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Internal Medicine Coding Alert

ICD-10 Coding:
Know Symptoms, Specificity, and Site for Success in Respiratory Coding

Ask these three questions to keep your documentation clear and precise.

Your practice has probably seen plenty of patients with respiratory conditions, so you know how hard they can be to code. Your internist might not be able to offer precise diagnoses right away, as many of the conditions feature variables that don't match up with specific codes. And when you add in the variables of location and severity, your coding choices can be pretty complex.

So, don't let the confusion get the better of you. Instead, ask these three questions and add a breath of fresh air to your documentation.

Ask, "Am I coding the symptoms or the diagnosis?"

Initial encounters with patients suffering from respiratory distress often don't conclude with an authoritative diagnosis, which means you will often end up bypassing the J00-J99 (Diseases of the Respiratory System) codes in favor of choosing a sign or symptom from the R00-R09 (Symptoms and signs involving the circulatory and respiratory systems) code block.

But be careful when you do, as some symptom and sign codes that look like respiratory conditions may not be so. For example, Chelle Johnson, CPMA, CPC, CPCO, CPPM, CEMC, AAPC Fellow billing/credentialing/auditing/coding coordinator at County of Stanislaus Health Services Agency in Modesto, California, points out "You would only use R07.0 (Pain in throat) if the pain could not be identified as a disease relating to the respiratory system." Otherwise, you would use a more specific diagnosis, such as J31.2 (Chronic pharyngitis) or J02.9 (Acute pharyngitis, unspecified).

Similarly, Johnson maintains, you would only use R06.2 (Wheezing) "if any of the respiratory system disease codes such as J44- (Other chronic obstructive pulmonary disease), J45- (Asthma), or any of the J40-42 bronchitis codes are not warranted."

Ask, "Is this condition unidentified or unspecified?"

Plenty of the diseases and infections listed in the J00-J99 group feature the word "unspecified" as part of their descriptors. But this does not mean they are unknown, and it does not mean that a condition has yet to be identified.

The Official Guidelines for ICD-10-CM define "unspecified" codes as being "for use when the information in the medical record is insufficient to assign a more specific code." Or, as Kent Moore, senior strategist for physician payment at the American Academy of Family Physicians defines them, "Unspecified codes are usually definitive diagnoses where the typology is unspecified. If the physician knows the patient has a particular condition but does not provide enough specifics to choose a more well-defined code for that condition, the coder would use an unspecified code."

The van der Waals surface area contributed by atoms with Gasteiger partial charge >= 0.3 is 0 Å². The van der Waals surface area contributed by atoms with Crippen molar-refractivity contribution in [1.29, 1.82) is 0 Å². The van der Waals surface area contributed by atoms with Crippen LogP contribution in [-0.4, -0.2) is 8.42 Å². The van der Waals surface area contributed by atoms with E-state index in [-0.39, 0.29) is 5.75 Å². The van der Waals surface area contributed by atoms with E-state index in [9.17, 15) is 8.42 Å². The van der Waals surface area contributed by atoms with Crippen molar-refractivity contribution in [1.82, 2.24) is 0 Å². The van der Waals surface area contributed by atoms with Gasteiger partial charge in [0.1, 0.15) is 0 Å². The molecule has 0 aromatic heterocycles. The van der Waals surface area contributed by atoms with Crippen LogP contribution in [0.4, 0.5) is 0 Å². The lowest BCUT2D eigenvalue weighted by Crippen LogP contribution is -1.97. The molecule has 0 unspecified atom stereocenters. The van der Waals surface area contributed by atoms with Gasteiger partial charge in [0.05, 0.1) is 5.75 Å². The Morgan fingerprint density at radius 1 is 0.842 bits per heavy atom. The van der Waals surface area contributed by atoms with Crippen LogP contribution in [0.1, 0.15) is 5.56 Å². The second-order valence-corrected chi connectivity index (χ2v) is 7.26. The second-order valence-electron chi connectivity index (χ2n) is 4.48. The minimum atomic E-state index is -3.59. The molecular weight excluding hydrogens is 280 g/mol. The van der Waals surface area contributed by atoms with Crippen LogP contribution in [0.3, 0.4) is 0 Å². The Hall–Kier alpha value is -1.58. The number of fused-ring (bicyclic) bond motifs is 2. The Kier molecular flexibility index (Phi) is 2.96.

So, when your provider is waiting on information from a test, for example, or has made a preliminary diagnosis but needs the further expertise of a specialist, such codes should be used until greater specificity is possible. If the physician has not yet identified what condition the patient has, then you should fall back to reporting the signs and symptoms that prompted the encounter.

Ask, "Is this condition in one site or multiple sites?"

Many of the J00-J99 codes are indexed to specific anatomical sites. So, several code blocks specify upper (e.g. J00-J06 (Acute upper respiratory infections) and J30-J39 (Other diseases of respiratory tract)) or lower (e.g. J20-J22 (Other acute lower respiratory infections) and J40-J47 Chronic lower respiratory diseases)) sites, making it easier for coders to pinpoint the precise section of the respiratory system where the disease or infection is located.

However, ICD-10-CM guidelines explicitly state that "when a respiratory condition is described as occurring in more than one site and is not specifically indexed, it should be classified to the lower anatomic site." Or, as Moore explains, "if there is not a single code that covers a respiratory condition that occurs in both the upper and lower parts of respiratory system, one should report the code that covers the lower anatomic site."

The ICD-10-CM note offers one example of this: tracheobronchitis. This disease affects both the trachea in the upper part of the respiratory system as well as the bronchi, which are a part of the lower respiratory system. Because of that, you would code it as J40 (Bronchitis, not specified as acute or chronic) - the lower of the two anatomical sites.

The same is also true for bronchopneumonia. As Johnson notes, even though bronchopneumonia is specific to causing inflammation in the bronchi, it is considered as part of the pneumonia diagnosis for J12- (Viral pneumonia, not elsewhere classified), J13 (Pneumonia due to Streptococcus pneumoniae), J14 (Pneumonia due to Hemophilus influenzae), or J15- (Bacterial pneumonia, not elsewhere classified).